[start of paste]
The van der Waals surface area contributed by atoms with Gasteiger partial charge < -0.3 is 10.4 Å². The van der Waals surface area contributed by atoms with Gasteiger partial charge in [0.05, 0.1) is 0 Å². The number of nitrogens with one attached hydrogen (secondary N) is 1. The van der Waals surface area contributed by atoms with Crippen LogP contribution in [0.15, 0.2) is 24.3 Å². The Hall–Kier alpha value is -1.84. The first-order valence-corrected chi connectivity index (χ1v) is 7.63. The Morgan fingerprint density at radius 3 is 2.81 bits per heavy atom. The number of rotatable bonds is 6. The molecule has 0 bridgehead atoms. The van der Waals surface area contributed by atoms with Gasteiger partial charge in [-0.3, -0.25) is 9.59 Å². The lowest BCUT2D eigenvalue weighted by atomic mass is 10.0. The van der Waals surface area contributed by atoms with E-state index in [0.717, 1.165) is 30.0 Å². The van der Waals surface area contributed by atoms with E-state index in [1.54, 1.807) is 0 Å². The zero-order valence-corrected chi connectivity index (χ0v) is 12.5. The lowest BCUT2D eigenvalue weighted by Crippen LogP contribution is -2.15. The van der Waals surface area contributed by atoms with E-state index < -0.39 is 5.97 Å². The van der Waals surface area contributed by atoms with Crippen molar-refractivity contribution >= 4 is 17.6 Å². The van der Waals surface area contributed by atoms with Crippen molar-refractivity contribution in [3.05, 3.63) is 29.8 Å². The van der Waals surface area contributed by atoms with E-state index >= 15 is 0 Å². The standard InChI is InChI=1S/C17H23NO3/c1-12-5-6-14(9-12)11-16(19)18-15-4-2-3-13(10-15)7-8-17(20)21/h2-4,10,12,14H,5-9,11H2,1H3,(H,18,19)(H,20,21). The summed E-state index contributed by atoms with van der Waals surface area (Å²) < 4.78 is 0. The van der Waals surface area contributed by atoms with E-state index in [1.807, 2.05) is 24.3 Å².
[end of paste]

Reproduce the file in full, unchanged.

The van der Waals surface area contributed by atoms with Gasteiger partial charge < -0.3 is 10.4 Å². The van der Waals surface area contributed by atoms with Gasteiger partial charge in [0.05, 0.1) is 0 Å². The number of nitrogens with one attached hydrogen (secondary N) is 1. The van der Waals surface area contributed by atoms with Crippen LogP contribution in [0.15, 0.2) is 24.3 Å². The Hall–Kier alpha value is -1.84. The first-order valence-corrected chi connectivity index (χ1v) is 7.63. The Morgan fingerprint density at radius 3 is 2.81 bits per heavy atom. The number of rotatable bonds is 6. The molecule has 0 bridgehead atoms. The van der Waals surface area contributed by atoms with Gasteiger partial charge in [-0.3, -0.25) is 9.59 Å². The lowest BCUT2D eigenvalue weighted by atomic mass is 10.0. The van der Waals surface area contributed by atoms with E-state index in [0.717, 1.165) is 30.0 Å². The van der Waals surface area contributed by atoms with E-state index in [1.54, 1.807) is 0 Å². The zero-order valence-corrected chi connectivity index (χ0v) is 12.5. The lowest BCUT2D eigenvalue weighted by Crippen LogP contribution is -2.15. The van der Waals surface area contributed by atoms with E-state index < -0.39 is 5.97 Å². The van der Waals surface area contributed by atoms with Crippen molar-refractivity contribution >= 4 is 17.6 Å². The van der Waals surface area contributed by atoms with Crippen molar-refractivity contribution in [3.05, 3.63) is 29.8 Å². The van der Waals surface area contributed by atoms with E-state index >= 15 is 0 Å². The standard InChI is InChI=1S/C17H23NO3/c1-12-5-6-14(9-12)11-16(19)18-15-4-2-3-13(10-15)7-8-17(20)21/h2-4,10,12,14H,5-9,11H2,1H3,(H,18,19)(H,20,21). The summed E-state index contributed by atoms with van der Waals surface area (Å²) < 4.78 is 0. The van der Waals surface area contributed by atoms with E-state index in [1.807, 2.05) is 24.3 Å².